Sox may consider Cook in relief

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Sox may consider Cook in relief

CHICAGO -- Aaron Cook has an opt-out in his contract that allows him to become a free agent if the Red Sox haven't added him to their major league roster by May 1, and all along, it was presumed that the Sox would have to bump someone from their current rotation to make room for Cook.

Now, there may another path.

Bobby Valentine acknowledged that "there have been discussions'' about using Cook out of the Boston bullpen. That would allow the Sox to keep Cook and not displace anyone in the rotation.

Cook has a history of shoulder trouble and the Red Sox delayed his use in games for a bit this spring to give him additional time to build up strength in the shoulder.

"Bob McClure thinks, after talking to him, that it's feasible,'' said Valentine of the Red Sox pitching coach. "Initially, there was a non-consideration. But reports are that he hasn't felt this good about his shoulder in a long time.''

"That surprised me,'' admitted McClure of Cook's willingness to try pitching in relief, "because with Aaron's shoulder, the trainers did such a good job with him this spring, when I talked to him right before we broke (camp), he said he felt that he could pitch out of the bullpen. Before, I don't think he could have, physically -- got up, got down and up.

"He said his shoulder hadn't felt this way in three or four years. So, that being said, right before we broke camp, I asked him and he said he could. Now, it still remains to be seen. But if a guy tells you that, you've got to think maybe he could.''

McClure said he believes Cook's stuff could play well in relief, thought "it's not strikeout stuff; it's mis-hit stuff.''

Until Cook gets comfortable, McClure said the Sox would want to limit to clean innings and not bring him into a game in the middle of an inning.

"You'd try to bring him at first in a clean (inning),'' said McClure. "Matty (Albers) could come in and clean an inning up and then you'd have Cookie behind him.''

Asked if the Sox would like to see Cook pitch in relief in Pawtucket before asking him to do it in the big leagues, McClure, noting the calendar, said: "I don't know if we have enough time to do that.''

Cook is scheduled to start for Pawtucket tonight, his last outing before the May 1 opt-out day arrives.

Pedro Martinez tells WEEI Ortiz will make comeback this season

Pedro Martinez tells WEEI Ortiz will make comeback this season

Never say never?

While Red Sox officials said at the team's annual Winter Weekend at Foxwoods on Saturday that they'd be traveling to the Dominican Republic to talk to David Ortiz about a role with the team, Pedro Martinez told WEEI he sees Big Papi returning to his old role - designated hitter - this season.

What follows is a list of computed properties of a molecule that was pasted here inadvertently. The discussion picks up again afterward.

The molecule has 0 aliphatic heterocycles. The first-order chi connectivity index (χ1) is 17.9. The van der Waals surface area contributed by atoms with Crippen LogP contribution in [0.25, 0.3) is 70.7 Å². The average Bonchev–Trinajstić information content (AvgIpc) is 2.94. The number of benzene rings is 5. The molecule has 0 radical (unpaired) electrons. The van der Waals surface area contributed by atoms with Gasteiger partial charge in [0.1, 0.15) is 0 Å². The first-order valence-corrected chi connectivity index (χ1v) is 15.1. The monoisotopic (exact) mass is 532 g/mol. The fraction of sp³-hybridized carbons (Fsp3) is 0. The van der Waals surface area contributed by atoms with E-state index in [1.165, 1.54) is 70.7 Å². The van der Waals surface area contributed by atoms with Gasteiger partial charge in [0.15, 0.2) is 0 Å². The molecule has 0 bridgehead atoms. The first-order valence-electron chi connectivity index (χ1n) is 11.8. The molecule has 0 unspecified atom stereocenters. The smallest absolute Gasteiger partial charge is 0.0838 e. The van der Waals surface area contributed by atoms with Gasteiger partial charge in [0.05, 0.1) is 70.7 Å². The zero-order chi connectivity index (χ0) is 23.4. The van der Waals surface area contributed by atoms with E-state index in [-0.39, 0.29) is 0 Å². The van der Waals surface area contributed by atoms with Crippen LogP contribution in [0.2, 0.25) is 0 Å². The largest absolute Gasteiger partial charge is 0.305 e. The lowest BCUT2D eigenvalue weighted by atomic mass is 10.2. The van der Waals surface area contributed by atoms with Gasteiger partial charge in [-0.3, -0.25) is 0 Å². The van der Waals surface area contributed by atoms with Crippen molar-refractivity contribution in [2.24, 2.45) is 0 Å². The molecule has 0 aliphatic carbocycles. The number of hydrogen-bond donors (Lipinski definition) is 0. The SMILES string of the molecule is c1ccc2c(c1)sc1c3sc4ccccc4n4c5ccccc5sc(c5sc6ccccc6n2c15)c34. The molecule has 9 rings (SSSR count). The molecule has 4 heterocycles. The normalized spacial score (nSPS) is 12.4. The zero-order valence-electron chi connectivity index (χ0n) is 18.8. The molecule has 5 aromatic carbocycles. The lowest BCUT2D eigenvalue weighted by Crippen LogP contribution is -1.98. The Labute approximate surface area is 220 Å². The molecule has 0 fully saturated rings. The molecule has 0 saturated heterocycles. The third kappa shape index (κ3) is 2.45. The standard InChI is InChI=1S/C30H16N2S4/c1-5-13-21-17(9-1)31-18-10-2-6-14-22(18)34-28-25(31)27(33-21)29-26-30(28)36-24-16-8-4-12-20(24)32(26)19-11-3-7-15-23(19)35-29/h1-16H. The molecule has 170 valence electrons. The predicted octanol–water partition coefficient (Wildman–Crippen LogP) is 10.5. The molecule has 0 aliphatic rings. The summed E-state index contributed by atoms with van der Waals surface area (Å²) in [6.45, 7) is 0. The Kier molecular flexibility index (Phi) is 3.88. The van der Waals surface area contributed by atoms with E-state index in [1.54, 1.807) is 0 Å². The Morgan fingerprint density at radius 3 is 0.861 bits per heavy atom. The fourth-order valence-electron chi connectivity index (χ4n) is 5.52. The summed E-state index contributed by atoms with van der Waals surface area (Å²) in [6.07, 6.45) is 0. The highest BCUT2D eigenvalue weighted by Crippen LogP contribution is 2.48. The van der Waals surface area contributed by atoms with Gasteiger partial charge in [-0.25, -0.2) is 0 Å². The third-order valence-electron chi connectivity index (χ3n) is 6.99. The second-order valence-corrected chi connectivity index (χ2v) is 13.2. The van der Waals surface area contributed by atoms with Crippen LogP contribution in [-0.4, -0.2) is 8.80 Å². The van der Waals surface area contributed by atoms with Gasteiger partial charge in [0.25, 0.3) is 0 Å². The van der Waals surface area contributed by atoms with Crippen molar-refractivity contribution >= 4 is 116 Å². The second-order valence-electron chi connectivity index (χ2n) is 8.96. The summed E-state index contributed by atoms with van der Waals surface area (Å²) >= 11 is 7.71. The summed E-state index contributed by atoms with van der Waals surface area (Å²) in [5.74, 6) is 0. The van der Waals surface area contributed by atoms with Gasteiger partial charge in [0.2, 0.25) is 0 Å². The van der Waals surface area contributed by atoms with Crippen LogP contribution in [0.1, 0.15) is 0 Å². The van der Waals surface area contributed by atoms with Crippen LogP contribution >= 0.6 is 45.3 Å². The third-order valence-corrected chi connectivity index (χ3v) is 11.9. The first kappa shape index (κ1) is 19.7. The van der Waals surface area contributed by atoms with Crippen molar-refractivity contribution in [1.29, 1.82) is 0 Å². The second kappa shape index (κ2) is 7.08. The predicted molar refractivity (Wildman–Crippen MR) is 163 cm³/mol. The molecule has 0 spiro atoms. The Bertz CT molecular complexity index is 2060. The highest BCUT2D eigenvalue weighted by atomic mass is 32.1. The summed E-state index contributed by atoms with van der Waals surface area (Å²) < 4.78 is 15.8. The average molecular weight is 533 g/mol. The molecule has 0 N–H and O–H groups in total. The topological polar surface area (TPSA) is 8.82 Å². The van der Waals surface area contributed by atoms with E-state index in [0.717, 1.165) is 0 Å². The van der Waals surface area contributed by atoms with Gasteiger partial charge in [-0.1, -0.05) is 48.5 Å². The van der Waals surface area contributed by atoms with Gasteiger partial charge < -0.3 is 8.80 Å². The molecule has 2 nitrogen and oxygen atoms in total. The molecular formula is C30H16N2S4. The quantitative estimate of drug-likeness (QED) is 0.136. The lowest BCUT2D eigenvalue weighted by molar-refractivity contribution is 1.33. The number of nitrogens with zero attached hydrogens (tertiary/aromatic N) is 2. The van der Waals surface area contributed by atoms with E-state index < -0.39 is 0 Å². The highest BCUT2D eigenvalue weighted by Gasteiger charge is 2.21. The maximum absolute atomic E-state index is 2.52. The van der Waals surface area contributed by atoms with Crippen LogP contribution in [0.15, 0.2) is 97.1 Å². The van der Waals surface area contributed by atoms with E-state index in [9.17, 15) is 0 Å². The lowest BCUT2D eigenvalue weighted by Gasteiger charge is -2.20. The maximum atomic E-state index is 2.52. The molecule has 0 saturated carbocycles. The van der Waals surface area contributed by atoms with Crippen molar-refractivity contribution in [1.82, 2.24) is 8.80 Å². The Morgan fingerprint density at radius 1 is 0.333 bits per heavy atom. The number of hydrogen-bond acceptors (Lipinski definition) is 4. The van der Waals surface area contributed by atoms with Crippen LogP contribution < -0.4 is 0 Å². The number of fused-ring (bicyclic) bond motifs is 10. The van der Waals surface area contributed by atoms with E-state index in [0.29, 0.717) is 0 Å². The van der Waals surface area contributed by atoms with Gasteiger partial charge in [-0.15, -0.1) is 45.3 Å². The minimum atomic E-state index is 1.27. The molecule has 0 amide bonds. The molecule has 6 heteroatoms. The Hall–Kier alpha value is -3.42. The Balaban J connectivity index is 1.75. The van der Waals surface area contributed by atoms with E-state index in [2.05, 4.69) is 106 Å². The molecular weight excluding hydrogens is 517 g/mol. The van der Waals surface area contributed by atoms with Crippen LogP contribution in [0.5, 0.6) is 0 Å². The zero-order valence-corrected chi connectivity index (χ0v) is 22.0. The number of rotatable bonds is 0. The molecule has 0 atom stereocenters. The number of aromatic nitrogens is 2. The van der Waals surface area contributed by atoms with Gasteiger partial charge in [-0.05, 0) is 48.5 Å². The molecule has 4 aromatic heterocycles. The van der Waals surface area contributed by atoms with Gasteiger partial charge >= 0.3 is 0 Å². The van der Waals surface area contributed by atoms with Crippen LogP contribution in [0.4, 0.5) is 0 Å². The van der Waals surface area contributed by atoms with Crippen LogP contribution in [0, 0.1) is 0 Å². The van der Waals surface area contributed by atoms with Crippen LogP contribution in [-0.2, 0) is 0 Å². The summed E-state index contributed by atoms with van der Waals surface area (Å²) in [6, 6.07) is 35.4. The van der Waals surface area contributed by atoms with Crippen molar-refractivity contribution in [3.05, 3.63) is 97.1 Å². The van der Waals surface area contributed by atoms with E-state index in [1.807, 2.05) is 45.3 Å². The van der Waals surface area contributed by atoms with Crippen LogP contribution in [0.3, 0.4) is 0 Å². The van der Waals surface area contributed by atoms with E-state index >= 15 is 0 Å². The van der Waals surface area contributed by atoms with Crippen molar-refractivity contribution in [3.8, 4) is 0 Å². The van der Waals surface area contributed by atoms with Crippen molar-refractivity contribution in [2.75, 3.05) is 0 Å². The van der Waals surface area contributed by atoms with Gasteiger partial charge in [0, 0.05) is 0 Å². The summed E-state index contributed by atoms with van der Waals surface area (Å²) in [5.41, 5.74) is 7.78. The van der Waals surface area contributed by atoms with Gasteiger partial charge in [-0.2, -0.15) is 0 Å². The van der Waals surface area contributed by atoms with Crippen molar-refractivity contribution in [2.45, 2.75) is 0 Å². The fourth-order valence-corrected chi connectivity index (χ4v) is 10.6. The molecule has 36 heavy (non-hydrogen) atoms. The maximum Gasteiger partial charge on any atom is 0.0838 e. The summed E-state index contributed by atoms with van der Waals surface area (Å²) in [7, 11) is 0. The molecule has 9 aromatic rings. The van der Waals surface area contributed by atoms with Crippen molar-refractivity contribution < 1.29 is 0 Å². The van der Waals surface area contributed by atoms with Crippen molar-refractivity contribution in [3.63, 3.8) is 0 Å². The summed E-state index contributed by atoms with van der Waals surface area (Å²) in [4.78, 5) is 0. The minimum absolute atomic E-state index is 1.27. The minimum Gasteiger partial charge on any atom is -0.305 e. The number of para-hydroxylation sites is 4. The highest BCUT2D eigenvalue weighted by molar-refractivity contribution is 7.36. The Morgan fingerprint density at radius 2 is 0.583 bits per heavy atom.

CSN's Trenni Kusnierek and WEEI's John Tomase talked to Martinez on their show Saturday at Foxwoods and Martinez said his old teammate would be making a comeback despite the long, emotional farewell tour last season. 

For the full interview with Martinez, click here.

Red Sox executives Tom Werner, Sam Kennedy and Dave Dombrowski made no mention of Ortiz returning as a player when talking about their Dominican trip. Ortiz has repeatedly said he is going to stay retired. 

Chris Sale on leaving White Sox: 'Time for both sides to do something different, I guess'

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Chris Sale on leaving White Sox: 'Time for both sides to do something different, I guess'

MASHANTUCKET, Conn. -- While there’s a deal of anticipation going into Spring training with the four Killer B’s, David Price and Pablo Sandoval’s shot at redemption and Rick Porcello looking to be something similar to his 2016 self, there’s one name that trumps them all.

Chris Sale.

The lankly lefty received an ovation from fans at the Friday night Town Hall, kicking off Red Sox Winter Weekend. With his consistent success, there’s reason to be excited.

But there’s also reason for apprehension given the way Sale’s departure from Chicago was depicted. But he’s made sure to clear the air.

“I wouldn’t say . . . ya know . . . I loved my time in Chicago,” Sale said when asked if it was time to leave the Windy City. “My best baseball memories are there [and] will be there forever. I love the city; I love the people in the organization.

“It was time for both sides to do something different, I guess. I talked to (White Sox Senior V.P.) Rick on the phone, I talked to (White Sox pitching coach Don) Coop (Cooper). We’re all cool, it’s fine. We understand where both of us are, it happens in baseball, but I thoroughly enjoyed my time in Chicago.”

He didn’t seem irritated discussing the issue, and certainly wasn’t timid -- we all know that’s not in his DNA.

He genuinely seems excited to deal with the large sum of Sox fans and to call a new place home -- in a city his wife’s fond of no less.

But ultimately, he’s focused on winning, nothing else.

“Every time I’m out there it’s gonna be all I got,” Sale said. "Every time, no matter what. Can promise you that.”